If brothers and sisters are raised by the same parents, how do they end up so different? How is it that one sibling grows up to be successful academically and professionally but with few friends, while another becomes the athlete with loads of friends? To the degree that one of the siblings is a responsible person, another will be attention-seeking or rebellious. One follows the ways of the parents and another looks outside the family for support. The strategies we learn in childhood for dealing with our parents and siblings has a lasting influence on our behavior, often in ways we barely recognize.

The world of the first-born child differs markedly from that of the second born, and if a third comes along, he or she will carve out territory within the family system that differs from the first two. This is not to say that these patterns are carved in stone – there are always exceptions to the rules. For example, if the first two children are born close together and the third child comes along much later, the last-born may have characteristics resembling the first-born. The gender of the children and physical differences can also make for deviations from the general patterns, as can the birth order of the parents and the nature of the relationship between the parents. And, of course, two families who come together through the remarriage of the parents (the blended family) can create all sorts of interesting combinations. Researchers have been interested in birth order for nearly a century now, but learned only within the past few decades about the influence of birth order on our behavior and the nature of relationships with our partners.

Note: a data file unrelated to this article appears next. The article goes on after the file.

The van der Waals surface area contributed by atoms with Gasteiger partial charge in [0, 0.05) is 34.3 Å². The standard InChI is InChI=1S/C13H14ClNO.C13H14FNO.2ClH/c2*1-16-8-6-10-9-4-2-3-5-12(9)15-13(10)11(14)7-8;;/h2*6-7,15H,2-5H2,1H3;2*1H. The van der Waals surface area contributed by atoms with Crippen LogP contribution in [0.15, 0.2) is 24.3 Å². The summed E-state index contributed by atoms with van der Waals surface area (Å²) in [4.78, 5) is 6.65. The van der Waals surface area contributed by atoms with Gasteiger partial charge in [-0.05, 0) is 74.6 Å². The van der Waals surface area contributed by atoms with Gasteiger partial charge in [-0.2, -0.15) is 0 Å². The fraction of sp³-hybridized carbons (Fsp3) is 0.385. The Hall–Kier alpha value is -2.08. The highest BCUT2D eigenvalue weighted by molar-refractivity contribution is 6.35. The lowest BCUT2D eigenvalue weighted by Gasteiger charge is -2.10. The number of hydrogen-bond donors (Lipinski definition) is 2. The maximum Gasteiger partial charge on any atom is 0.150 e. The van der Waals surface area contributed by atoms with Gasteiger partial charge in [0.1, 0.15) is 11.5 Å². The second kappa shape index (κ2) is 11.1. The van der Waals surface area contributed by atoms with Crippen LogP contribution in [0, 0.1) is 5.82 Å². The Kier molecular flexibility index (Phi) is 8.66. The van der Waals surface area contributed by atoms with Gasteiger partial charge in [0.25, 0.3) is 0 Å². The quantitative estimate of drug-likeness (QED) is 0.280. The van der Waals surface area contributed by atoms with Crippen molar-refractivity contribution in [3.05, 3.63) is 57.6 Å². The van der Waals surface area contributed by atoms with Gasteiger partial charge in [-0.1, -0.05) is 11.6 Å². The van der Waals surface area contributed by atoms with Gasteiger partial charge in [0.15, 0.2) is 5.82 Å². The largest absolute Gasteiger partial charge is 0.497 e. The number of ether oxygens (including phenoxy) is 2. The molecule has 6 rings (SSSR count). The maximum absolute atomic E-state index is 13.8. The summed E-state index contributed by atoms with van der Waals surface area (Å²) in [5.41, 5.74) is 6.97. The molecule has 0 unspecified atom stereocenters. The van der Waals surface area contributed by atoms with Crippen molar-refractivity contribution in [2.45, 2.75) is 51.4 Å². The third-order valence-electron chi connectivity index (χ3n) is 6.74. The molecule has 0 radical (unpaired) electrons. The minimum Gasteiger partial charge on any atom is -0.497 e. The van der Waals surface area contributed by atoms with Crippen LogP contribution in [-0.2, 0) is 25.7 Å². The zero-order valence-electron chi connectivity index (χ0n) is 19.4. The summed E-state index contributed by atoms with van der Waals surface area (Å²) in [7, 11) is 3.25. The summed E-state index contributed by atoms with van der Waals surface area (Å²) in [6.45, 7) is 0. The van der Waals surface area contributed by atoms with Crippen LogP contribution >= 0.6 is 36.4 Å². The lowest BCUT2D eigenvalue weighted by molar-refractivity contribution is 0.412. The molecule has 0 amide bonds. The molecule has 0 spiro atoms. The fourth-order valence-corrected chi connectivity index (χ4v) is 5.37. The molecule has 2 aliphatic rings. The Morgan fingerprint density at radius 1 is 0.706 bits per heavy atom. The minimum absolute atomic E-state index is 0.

Consider two parents, possibly newly married, who have their first child. Determined to be the best parents in the world, they dote on the child, give the child an abundance of attention, and try to show just how responsible they are. They want to be perfect parents and they want the child to be perfect – and it’s a lesson the child learns well. First-borns often grow up with perfectionistic tendencies, and they strive for approval and success in the adult world. The second child usually doesn’t get nearly the attention received by the older sibling, and, deviating from the pattern already established by the first born, this second child will often go outside of the family constellation as they grow up. The support of their friends becomes more important than the approval of the parents. By the time the last born child comes along, the parents have loosened up considerably in their child-rearing practices and tend to indulge this child – so the baby in the family, having learned of his or her special status, may grow up to be attention seeking, perhaps manipulative, people-oriented, and a charmer.

Dr. Baya Mebarek, Psy.D., LMFT

San Diego Couples and Family Therapy serves the surrounding areas of Sorrento Valley Road as La Jolla, UTC San Diego, Del Mar, Rancho Santa Fe, Rancho Bernardo, Rancho Penasquitos, Poway, University City and Escondido.